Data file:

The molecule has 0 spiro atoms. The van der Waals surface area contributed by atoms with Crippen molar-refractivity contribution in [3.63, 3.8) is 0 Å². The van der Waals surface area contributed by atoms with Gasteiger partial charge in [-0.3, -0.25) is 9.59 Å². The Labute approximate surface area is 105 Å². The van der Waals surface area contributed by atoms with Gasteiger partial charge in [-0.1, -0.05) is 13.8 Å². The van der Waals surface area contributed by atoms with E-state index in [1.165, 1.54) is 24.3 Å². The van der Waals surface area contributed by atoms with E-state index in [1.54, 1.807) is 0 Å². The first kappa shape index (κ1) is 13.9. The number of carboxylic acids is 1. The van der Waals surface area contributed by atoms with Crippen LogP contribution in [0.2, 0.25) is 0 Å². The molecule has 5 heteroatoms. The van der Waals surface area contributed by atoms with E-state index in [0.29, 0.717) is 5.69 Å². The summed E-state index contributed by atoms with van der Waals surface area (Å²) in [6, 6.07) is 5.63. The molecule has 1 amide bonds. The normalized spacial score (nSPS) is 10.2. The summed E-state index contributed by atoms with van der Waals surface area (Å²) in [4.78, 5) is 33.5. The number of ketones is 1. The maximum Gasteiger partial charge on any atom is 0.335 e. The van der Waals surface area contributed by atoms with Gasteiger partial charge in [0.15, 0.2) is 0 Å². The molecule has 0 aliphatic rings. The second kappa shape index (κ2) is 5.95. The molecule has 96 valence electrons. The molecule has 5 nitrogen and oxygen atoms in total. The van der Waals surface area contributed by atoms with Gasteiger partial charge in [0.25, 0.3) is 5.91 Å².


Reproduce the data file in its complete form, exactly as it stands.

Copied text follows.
The molecule has 0 spiro atoms. The van der Waals surface area contributed by atoms with Crippen molar-refractivity contribution in [3.63, 3.8) is 0 Å². The van der Waals surface area contributed by atoms with Gasteiger partial charge in [-0.3, -0.25) is 9.59 Å². The Labute approximate surface area is 105 Å². The van der Waals surface area contributed by atoms with Gasteiger partial charge in [-0.1, -0.05) is 13.8 Å². The van der Waals surface area contributed by atoms with E-state index in [1.165, 1.54) is 24.3 Å². The van der Waals surface area contributed by atoms with E-state index in [1.54, 1.807) is 0 Å². The first kappa shape index (κ1) is 13.9. The number of carboxylic acids is 1. The van der Waals surface area contributed by atoms with Crippen LogP contribution in [0.2, 0.25) is 0 Å². The molecule has 5 heteroatoms. The van der Waals surface area contributed by atoms with E-state index in [0.29, 0.717) is 5.69 Å². The summed E-state index contributed by atoms with van der Waals surface area (Å²) in [6, 6.07) is 5.63. The molecule has 1 amide bonds. The normalized spacial score (nSPS) is 10.2. The summed E-state index contributed by atoms with van der Waals surface area (Å²) in [4.78, 5) is 33.5. The number of ketones is 1. The maximum Gasteiger partial charge on any atom is 0.335 e. The van der Waals surface area contributed by atoms with Gasteiger partial charge in [0.15, 0.2) is 0 Å². The molecule has 0 aliphatic rings. The second kappa shape index (κ2) is 5.95. The molecule has 96 valence electrons. The molecule has 5 nitrogen and oxygen atoms in total. The van der Waals surface area contributed by atoms with Gasteiger partial charge in [0.25, 0.3) is 5.91 Å².